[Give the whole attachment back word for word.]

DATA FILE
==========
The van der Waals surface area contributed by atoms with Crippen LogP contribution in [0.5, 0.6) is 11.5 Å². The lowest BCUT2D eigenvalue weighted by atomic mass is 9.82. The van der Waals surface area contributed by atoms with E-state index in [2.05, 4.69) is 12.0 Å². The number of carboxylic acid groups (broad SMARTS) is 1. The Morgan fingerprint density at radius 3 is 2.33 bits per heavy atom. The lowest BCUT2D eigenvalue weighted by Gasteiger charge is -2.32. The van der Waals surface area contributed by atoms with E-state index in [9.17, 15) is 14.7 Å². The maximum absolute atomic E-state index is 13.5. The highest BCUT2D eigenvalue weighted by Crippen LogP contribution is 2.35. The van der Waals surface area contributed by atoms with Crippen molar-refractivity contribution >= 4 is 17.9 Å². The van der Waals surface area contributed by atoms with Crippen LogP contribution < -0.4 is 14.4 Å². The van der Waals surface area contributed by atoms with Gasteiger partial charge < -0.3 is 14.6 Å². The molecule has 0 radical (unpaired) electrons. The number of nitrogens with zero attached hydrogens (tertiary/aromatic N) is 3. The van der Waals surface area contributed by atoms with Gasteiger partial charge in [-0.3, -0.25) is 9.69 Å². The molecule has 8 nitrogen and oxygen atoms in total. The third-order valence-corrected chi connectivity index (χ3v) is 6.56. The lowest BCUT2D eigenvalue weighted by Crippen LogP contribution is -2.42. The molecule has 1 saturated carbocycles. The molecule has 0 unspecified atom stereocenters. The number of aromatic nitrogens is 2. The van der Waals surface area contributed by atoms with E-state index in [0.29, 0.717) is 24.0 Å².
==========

The van der Waals surface area contributed by atoms with Crippen LogP contribution in [0.5, 0.6) is 11.5 Å². The lowest BCUT2D eigenvalue weighted by atomic mass is 9.82. The van der Waals surface area contributed by atoms with E-state index in [2.05, 4.69) is 12.0 Å². The number of carboxylic acid groups (broad SMARTS) is 1. The Morgan fingerprint density at radius 3 is 2.33 bits per heavy atom. The lowest BCUT2D eigenvalue weighted by Gasteiger charge is -2.32. The van der Waals surface area contributed by atoms with E-state index in [9.17, 15) is 14.7 Å². The maximum absolute atomic E-state index is 13.5. The highest BCUT2D eigenvalue weighted by Crippen LogP contribution is 2.35. The van der Waals surface area contributed by atoms with Crippen molar-refractivity contribution >= 4 is 17.9 Å². The van der Waals surface area contributed by atoms with Crippen LogP contribution < -0.4 is 14.4 Å². The van der Waals surface area contributed by atoms with Gasteiger partial charge < -0.3 is 14.6 Å². The molecule has 0 radical (unpaired) electrons. The number of nitrogens with zero attached hydrogens (tertiary/aromatic N) is 3. The van der Waals surface area contributed by atoms with Gasteiger partial charge in [-0.3, -0.25) is 9.69 Å². The molecule has 8 nitrogen and oxygen atoms in total. The third-order valence-corrected chi connectivity index (χ3v) is 6.56. The lowest BCUT2D eigenvalue weighted by Crippen LogP contribution is -2.42. The molecule has 1 saturated carbocycles. The molecule has 0 unspecified atom stereocenters. The number of aromatic nitrogens is 2. The van der Waals surface area contributed by atoms with E-state index in [0.29, 0.717) is 24.0 Å².